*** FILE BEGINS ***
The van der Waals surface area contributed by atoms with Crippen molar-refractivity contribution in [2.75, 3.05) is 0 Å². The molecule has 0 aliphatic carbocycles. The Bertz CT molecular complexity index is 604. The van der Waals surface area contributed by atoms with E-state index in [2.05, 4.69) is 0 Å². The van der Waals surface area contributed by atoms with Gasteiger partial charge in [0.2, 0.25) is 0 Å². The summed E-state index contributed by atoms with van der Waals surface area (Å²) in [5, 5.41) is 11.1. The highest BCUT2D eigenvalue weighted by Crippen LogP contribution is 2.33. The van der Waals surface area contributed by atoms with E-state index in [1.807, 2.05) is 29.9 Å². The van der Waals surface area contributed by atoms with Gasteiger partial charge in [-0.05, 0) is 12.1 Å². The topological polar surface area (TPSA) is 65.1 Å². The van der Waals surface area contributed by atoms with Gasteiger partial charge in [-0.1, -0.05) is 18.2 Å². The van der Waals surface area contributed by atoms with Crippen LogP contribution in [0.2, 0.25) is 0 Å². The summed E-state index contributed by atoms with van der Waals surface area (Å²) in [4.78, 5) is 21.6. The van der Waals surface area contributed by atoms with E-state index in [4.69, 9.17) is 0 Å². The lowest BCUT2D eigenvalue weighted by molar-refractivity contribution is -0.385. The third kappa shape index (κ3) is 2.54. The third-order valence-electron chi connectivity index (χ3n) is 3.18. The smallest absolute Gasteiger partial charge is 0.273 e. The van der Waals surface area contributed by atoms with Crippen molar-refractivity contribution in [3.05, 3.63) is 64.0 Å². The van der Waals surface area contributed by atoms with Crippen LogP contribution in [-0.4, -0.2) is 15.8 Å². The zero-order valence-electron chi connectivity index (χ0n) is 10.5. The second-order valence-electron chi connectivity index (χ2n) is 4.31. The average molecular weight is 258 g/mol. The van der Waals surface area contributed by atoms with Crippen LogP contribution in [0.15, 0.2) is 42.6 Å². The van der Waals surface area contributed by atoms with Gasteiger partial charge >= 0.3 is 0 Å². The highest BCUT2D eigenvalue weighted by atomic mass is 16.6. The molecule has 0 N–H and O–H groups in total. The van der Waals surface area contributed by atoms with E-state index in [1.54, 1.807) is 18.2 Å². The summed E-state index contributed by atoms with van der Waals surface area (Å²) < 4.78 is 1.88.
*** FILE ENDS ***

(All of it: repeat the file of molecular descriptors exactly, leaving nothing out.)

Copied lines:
The van der Waals surface area contributed by atoms with Crippen molar-refractivity contribution in [2.75, 3.05) is 0 Å². The molecule has 0 aliphatic carbocycles. The Bertz CT molecular complexity index is 604. The van der Waals surface area contributed by atoms with E-state index in [2.05, 4.69) is 0 Å². The van der Waals surface area contributed by atoms with Gasteiger partial charge in [0.2, 0.25) is 0 Å². The summed E-state index contributed by atoms with van der Waals surface area (Å²) in [5, 5.41) is 11.1. The highest BCUT2D eigenvalue weighted by Crippen LogP contribution is 2.33. The van der Waals surface area contributed by atoms with E-state index in [1.807, 2.05) is 29.9 Å². The van der Waals surface area contributed by atoms with Gasteiger partial charge in [-0.05, 0) is 12.1 Å². The topological polar surface area (TPSA) is 65.1 Å². The van der Waals surface area contributed by atoms with Gasteiger partial charge in [-0.1, -0.05) is 18.2 Å². The van der Waals surface area contributed by atoms with Crippen LogP contribution in [0.2, 0.25) is 0 Å². The summed E-state index contributed by atoms with van der Waals surface area (Å²) in [4.78, 5) is 21.6. The van der Waals surface area contributed by atoms with E-state index in [4.69, 9.17) is 0 Å². The lowest BCUT2D eigenvalue weighted by molar-refractivity contribution is -0.385. The third kappa shape index (κ3) is 2.54. The third-order valence-electron chi connectivity index (χ3n) is 3.18. The smallest absolute Gasteiger partial charge is 0.273 e. The van der Waals surface area contributed by atoms with Crippen molar-refractivity contribution in [3.05, 3.63) is 64.0 Å². The van der Waals surface area contributed by atoms with Crippen LogP contribution in [-0.4, -0.2) is 15.8 Å². The zero-order valence-electron chi connectivity index (χ0n) is 10.5. The second-order valence-electron chi connectivity index (χ2n) is 4.31. The average molecular weight is 258 g/mol. The van der Waals surface area contributed by atoms with Crippen LogP contribution in [0.15, 0.2) is 42.6 Å². The van der Waals surface area contributed by atoms with Gasteiger partial charge >= 0.3 is 0 Å². The highest BCUT2D eigenvalue weighted by atomic mass is 16.6. The molecule has 0 N–H and O–H groups in total. The van der Waals surface area contributed by atoms with E-state index in [1.54, 1.807) is 18.2 Å². The summed E-state index contributed by atoms with van der Waals surface area (Å²) < 4.78 is 1.88.